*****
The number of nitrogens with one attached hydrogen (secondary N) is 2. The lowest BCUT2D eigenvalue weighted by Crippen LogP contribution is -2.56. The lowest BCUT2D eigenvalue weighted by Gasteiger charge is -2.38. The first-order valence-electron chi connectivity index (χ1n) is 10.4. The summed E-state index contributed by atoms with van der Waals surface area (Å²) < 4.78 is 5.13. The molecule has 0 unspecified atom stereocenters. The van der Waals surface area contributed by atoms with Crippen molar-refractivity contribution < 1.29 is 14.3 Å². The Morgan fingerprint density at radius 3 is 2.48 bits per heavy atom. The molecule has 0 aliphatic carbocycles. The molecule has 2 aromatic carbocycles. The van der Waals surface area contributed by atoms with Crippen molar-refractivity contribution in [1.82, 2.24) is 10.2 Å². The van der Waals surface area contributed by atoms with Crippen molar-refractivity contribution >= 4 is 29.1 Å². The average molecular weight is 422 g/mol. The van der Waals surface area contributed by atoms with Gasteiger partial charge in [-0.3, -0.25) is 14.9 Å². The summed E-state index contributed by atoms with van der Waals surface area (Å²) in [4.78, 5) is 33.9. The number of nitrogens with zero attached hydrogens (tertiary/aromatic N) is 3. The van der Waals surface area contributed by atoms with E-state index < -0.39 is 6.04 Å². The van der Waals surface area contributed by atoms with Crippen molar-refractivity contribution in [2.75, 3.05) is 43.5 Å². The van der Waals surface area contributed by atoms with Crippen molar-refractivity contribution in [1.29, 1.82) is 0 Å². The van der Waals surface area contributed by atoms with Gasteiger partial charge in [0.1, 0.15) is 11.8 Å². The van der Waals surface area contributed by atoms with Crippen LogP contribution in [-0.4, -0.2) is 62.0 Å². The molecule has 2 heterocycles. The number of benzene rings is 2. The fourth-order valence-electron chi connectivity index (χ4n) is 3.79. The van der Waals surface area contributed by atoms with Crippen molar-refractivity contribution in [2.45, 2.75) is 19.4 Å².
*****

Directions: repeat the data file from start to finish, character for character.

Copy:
The number of nitrogens with one attached hydrogen (secondary N) is 2. The lowest BCUT2D eigenvalue weighted by Crippen LogP contribution is -2.56. The lowest BCUT2D eigenvalue weighted by Gasteiger charge is -2.38. The first-order valence-electron chi connectivity index (χ1n) is 10.4. The summed E-state index contributed by atoms with van der Waals surface area (Å²) < 4.78 is 5.13. The molecule has 0 unspecified atom stereocenters. The van der Waals surface area contributed by atoms with Crippen molar-refractivity contribution < 1.29 is 14.3 Å². The Morgan fingerprint density at radius 3 is 2.48 bits per heavy atom. The molecule has 0 aliphatic carbocycles. The molecule has 2 aromatic carbocycles. The van der Waals surface area contributed by atoms with Crippen molar-refractivity contribution in [1.82, 2.24) is 10.2 Å². The van der Waals surface area contributed by atoms with Crippen molar-refractivity contribution >= 4 is 29.1 Å². The average molecular weight is 422 g/mol. The van der Waals surface area contributed by atoms with Gasteiger partial charge in [-0.3, -0.25) is 14.9 Å². The summed E-state index contributed by atoms with van der Waals surface area (Å²) in [4.78, 5) is 33.9. The number of nitrogens with zero attached hydrogens (tertiary/aromatic N) is 3. The van der Waals surface area contributed by atoms with E-state index < -0.39 is 6.04 Å². The van der Waals surface area contributed by atoms with Crippen molar-refractivity contribution in [2.75, 3.05) is 43.5 Å². The van der Waals surface area contributed by atoms with Crippen molar-refractivity contribution in [1.29, 1.82) is 0 Å². The van der Waals surface area contributed by atoms with Gasteiger partial charge in [0.1, 0.15) is 11.8 Å². The van der Waals surface area contributed by atoms with Crippen LogP contribution in [-0.4, -0.2) is 62.0 Å². The molecule has 2 heterocycles. The number of benzene rings is 2. The fourth-order valence-electron chi connectivity index (χ4n) is 3.79. The van der Waals surface area contributed by atoms with Crippen molar-refractivity contribution in [2.45, 2.75) is 19.4 Å².